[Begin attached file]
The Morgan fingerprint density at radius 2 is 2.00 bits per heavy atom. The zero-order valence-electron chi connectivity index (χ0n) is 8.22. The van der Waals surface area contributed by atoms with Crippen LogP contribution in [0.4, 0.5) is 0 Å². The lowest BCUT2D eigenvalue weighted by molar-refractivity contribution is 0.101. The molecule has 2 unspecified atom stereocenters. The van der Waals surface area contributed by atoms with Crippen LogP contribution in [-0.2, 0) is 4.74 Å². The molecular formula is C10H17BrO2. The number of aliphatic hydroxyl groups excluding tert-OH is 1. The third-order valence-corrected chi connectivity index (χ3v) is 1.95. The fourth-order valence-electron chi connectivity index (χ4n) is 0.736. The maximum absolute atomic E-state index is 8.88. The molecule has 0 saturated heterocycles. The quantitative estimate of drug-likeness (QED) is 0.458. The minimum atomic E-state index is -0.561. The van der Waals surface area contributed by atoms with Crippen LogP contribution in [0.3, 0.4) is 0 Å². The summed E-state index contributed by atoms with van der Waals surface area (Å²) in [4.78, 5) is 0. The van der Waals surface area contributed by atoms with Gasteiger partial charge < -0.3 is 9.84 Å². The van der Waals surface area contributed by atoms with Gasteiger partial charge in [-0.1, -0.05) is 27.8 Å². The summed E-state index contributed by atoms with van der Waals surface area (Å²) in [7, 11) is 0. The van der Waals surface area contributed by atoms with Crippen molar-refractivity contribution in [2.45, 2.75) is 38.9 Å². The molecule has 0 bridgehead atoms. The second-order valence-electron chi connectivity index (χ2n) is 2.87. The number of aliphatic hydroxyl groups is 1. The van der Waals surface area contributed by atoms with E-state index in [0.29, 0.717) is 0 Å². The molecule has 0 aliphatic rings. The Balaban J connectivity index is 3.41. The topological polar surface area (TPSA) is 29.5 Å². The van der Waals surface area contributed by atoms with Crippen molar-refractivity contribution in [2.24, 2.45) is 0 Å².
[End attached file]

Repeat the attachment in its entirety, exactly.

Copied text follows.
The Morgan fingerprint density at radius 2 is 2.00 bits per heavy atom. The zero-order valence-electron chi connectivity index (χ0n) is 8.22. The van der Waals surface area contributed by atoms with Crippen LogP contribution in [0.4, 0.5) is 0 Å². The lowest BCUT2D eigenvalue weighted by molar-refractivity contribution is 0.101. The molecule has 2 unspecified atom stereocenters. The van der Waals surface area contributed by atoms with Crippen LogP contribution in [-0.2, 0) is 4.74 Å². The molecular formula is C10H17BrO2. The number of aliphatic hydroxyl groups excluding tert-OH is 1. The third-order valence-corrected chi connectivity index (χ3v) is 1.95. The fourth-order valence-electron chi connectivity index (χ4n) is 0.736. The maximum absolute atomic E-state index is 8.88. The molecule has 0 saturated heterocycles. The quantitative estimate of drug-likeness (QED) is 0.458. The minimum atomic E-state index is -0.561. The van der Waals surface area contributed by atoms with Crippen LogP contribution in [0.3, 0.4) is 0 Å². The summed E-state index contributed by atoms with van der Waals surface area (Å²) in [4.78, 5) is 0. The van der Waals surface area contributed by atoms with Gasteiger partial charge < -0.3 is 9.84 Å². The van der Waals surface area contributed by atoms with Gasteiger partial charge in [-0.1, -0.05) is 27.8 Å². The summed E-state index contributed by atoms with van der Waals surface area (Å²) in [7, 11) is 0. The van der Waals surface area contributed by atoms with Crippen molar-refractivity contribution in [2.45, 2.75) is 38.9 Å². The molecule has 0 bridgehead atoms. The second-order valence-electron chi connectivity index (χ2n) is 2.87. The number of aliphatic hydroxyl groups is 1. The van der Waals surface area contributed by atoms with E-state index in [0.29, 0.717) is 0 Å². The molecule has 0 aliphatic rings. The Balaban J connectivity index is 3.41. The topological polar surface area (TPSA) is 29.5 Å². The van der Waals surface area contributed by atoms with Crippen molar-refractivity contribution in [2.24, 2.45) is 0 Å².